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Adventist Mission

They Deserve a Chance

Believing mission is important, Pastor Dan leads the students and church members on a mission trip every other year.

When Dan Jacko isn’t busy helping people learn to walk again, he’s assisting his church members with their spiritual walk. Pastor Dan, a professional physical therapist, is also serving as lay pastor for the Mountain View Conference in the two-church district of Elkins and Parsons, West Virginia. He also teaches biology and chemistry to the academy-level students at the Highland Adventist School in Elkins. His wife, Cheryl, is an educator and registered nurse, and serves as the principal of the K-12 school. Their son, Jeremy, teaches Bible, math, and history.

Believing mission is important, Pastor Dan leads the students and church members on a mission trip every other year. So far, they’ve been to Mexico, Panama, Honduras, and, in 2014, Costa Rica.

While in Costa Rica they built a church during the day, and presented evangelistic meetings and Vacation Bible Schools in four different churches in the evenings. In spite of his own full schedule Pastor Dan was impressed with the dedication of the pastor in Costa Rica who shepherds six churches—and doesn’t have a car.

Not only does Pastor Dan and his members build churches abroad—they also build them at home, where they recently completed their own church and school, located on five and a half acres (2.2 hectares), all are completely debt-free.

Overwhelmed with Requests

The most recent challenge for Pastor Dan and the 80-member Elkins church is keeping up with the many Bible study requests coming from their community. Over the course of three mailings in 2013 and 2014, everyone in the state of West Virginia received an invitation for the Voice of Prophecy’s Discover Bible course. The response was overwhelming—with 10,000 people indicating that they would like to have Bible studies. Of that number, more than 200 came from the Elkins/Parsons area.

“Some are face-to-face Bible studies,” explains Pastor Dan, “and others prefer to take them by correspondence, which are then graded by our local church members.” The local churches are responsible for purchasing the lessons and providing postage for correspondence students.

“What makes this area even more of a mission field,” says Pastor Dan, “is that you’ll get a lot of people who say, ‘I believe this,’ but if their family isn’t in favor of it, a lot of them just won’t make the commitment.”

Nevertheless, Pastor Dan and the small churches he leads see reaching people for Jesus in their territory as an important mission and are willing to give the time, effort, and funds needed to help it succeed.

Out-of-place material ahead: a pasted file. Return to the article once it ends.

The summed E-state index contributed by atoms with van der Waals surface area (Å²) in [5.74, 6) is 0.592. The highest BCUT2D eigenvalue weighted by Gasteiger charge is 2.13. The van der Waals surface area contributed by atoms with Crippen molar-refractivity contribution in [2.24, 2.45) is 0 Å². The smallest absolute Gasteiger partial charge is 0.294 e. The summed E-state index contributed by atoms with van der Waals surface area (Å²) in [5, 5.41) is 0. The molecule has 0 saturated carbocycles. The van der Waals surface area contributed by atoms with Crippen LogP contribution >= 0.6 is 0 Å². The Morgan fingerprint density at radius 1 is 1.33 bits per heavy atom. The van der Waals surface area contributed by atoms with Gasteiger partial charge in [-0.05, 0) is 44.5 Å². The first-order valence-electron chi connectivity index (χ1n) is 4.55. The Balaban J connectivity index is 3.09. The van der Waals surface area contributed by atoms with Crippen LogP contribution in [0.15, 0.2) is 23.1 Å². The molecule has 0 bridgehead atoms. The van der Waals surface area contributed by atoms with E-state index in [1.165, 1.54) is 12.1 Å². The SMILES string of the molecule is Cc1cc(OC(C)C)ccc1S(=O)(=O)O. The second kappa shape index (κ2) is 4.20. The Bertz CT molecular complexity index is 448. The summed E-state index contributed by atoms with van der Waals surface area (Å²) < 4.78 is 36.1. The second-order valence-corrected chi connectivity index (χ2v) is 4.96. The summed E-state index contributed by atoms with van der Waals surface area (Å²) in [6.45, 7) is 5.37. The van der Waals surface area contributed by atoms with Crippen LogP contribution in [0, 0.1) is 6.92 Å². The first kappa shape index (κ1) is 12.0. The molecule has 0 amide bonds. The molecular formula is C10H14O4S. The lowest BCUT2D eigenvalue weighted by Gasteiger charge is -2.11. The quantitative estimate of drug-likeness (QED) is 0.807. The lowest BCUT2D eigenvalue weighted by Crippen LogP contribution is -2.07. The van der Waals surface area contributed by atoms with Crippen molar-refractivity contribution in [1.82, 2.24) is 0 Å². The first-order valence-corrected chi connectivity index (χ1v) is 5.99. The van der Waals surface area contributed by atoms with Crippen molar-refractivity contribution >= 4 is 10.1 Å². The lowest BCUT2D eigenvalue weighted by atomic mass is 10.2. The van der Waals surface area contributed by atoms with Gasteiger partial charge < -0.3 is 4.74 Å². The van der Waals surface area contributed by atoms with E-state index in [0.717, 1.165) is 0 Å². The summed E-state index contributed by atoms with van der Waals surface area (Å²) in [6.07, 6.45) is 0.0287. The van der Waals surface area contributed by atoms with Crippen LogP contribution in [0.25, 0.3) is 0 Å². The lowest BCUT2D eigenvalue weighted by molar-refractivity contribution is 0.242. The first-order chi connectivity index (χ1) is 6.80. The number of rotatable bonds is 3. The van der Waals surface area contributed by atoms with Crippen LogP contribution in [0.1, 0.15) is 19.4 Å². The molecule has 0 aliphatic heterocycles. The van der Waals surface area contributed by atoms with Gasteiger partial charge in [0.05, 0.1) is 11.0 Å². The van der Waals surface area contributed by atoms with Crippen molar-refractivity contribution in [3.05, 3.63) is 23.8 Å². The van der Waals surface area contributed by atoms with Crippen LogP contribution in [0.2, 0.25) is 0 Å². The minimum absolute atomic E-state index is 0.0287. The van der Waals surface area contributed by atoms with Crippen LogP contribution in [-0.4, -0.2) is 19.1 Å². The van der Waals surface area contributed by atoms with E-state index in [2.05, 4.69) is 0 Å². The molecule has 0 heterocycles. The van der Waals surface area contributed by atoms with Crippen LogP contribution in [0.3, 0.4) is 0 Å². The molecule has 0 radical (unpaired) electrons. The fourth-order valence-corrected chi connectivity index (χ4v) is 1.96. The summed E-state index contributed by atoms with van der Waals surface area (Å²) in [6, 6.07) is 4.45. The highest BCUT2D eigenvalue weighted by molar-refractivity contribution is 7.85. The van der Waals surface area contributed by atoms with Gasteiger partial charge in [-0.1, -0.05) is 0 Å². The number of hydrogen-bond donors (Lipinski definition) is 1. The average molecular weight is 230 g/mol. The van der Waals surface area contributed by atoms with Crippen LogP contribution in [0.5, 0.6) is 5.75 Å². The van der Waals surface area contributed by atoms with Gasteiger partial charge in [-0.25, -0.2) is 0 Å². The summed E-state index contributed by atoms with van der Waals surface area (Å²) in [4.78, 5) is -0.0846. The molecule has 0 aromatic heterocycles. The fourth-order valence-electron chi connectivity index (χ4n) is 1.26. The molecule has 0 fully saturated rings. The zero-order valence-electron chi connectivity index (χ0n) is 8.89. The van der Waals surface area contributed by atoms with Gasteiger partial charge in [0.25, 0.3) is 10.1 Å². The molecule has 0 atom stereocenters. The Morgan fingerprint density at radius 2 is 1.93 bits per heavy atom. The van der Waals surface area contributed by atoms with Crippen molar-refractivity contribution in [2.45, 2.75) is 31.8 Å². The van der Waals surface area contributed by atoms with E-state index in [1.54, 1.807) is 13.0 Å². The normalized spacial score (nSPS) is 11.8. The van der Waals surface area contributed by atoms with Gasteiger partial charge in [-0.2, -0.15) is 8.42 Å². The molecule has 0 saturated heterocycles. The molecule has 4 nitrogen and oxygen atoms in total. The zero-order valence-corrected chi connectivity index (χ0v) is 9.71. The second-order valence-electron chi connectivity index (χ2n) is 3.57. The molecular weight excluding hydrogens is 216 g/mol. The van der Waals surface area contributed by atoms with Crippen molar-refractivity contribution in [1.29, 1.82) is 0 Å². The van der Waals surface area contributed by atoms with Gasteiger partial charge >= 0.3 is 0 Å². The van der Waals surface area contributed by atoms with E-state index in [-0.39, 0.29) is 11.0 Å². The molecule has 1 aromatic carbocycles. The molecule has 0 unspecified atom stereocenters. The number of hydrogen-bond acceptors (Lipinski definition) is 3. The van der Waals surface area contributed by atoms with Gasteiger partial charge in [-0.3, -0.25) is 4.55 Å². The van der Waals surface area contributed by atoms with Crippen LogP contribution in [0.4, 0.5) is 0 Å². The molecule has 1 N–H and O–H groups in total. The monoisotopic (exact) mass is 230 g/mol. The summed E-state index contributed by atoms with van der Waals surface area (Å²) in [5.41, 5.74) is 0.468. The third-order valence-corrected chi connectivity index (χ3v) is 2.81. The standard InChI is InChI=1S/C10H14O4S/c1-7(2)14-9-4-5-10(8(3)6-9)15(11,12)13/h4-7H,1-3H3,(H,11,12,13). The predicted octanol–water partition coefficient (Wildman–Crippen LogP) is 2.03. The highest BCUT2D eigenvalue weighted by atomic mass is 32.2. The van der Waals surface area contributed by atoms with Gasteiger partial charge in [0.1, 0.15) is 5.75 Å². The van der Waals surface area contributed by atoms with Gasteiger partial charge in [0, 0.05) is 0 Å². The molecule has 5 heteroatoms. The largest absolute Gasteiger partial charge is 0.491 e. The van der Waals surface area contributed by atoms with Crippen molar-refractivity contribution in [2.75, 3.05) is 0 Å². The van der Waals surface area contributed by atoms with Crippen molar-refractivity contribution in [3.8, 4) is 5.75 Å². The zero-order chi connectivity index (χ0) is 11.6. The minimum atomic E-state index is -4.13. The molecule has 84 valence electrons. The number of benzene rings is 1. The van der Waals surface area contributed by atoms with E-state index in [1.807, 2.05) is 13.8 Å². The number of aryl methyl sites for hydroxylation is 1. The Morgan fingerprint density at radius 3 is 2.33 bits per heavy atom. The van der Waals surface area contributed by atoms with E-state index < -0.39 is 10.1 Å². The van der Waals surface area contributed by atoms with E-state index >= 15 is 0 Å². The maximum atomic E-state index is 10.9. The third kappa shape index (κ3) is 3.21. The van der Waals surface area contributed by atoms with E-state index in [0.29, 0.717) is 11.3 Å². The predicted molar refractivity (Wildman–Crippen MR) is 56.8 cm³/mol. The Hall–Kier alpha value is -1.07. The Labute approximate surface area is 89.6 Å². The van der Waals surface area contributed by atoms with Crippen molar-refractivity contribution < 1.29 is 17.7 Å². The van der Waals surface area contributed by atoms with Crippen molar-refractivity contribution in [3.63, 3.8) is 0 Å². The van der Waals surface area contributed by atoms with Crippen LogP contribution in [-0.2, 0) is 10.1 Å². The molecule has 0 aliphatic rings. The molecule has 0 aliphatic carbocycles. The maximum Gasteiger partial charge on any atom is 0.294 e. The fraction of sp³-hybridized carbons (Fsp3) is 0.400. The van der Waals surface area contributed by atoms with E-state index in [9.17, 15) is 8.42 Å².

There Are Rules

Two members of the Elkins church who have already made a positive impact in their neighborhood are Paul and Christie Brown. When the Browns moved into a less than desirable area of Elkins, they didn’t know that their home would become a magnet for young people.

“I’ve always been youth-focused,” says Paul, “so when the neighborhood kids wanted to hang out with our kids at the house, we said, ‘OK, but there are rules:

1. Respect. You will treat yourself and others respectfully, with no swearing and no name calling.

2. No lying. You lie to me, and it’s done—you are out the door.

3. Health/dietary issues—no drugs, no alcohol, no unclean meat.’ ”

Once the young people understood about clean and unclean foods, they tried sharing what they had learned with their families. “The grandfather would be cooking a groundhog,” says Paul, “but the kids would tell him, ‘No! We’re not going to eat that!’ ”

Moving In

Before long the visitors were asking to move in with the Browns. “Brayden spends every weekend at our house,” says Paul. “It’s his Sabbath retreat, and gets him away from his house.” During the week Brayden tries to avoid his abusive alcoholic stepfather as much as possible.

Hunter and Wyatt are two others who spend much time with the Browns Both coming from difficult situations, the boys feel safe with Paul and Cindy, whom they consider to be their surrogate parents.

“I try to treat all the kids as if they’re my kids,” says Paul, “because they deserve a chance too.” That includes providing clothing, bicycles, and various other items. “Even the vehicle I drive—an extended-cab truck—is based on how many kids we’re looking after, so we can take them to and from school.”

With parental permission, the Browns have taken Brayden and Hunter with them to Pathfinders and to church, and are even paying for them to attend the local Adventist church school. Unfortunately Wyatt’s mother will not give permission for him to join in these activities, but for Brayden and Hunter, their experience has been life changing. On November 2, 2013, both boys, along with the Browns’ son, Payton, were baptized at the Elkins Seventh-day Adventist Church.

“We’ve been living here for three years now,” Paul says, “and my wife really feels that the Lord put us in this neighborhood. It’s not where we would have chosen, but we are sure that the Lord led us here.”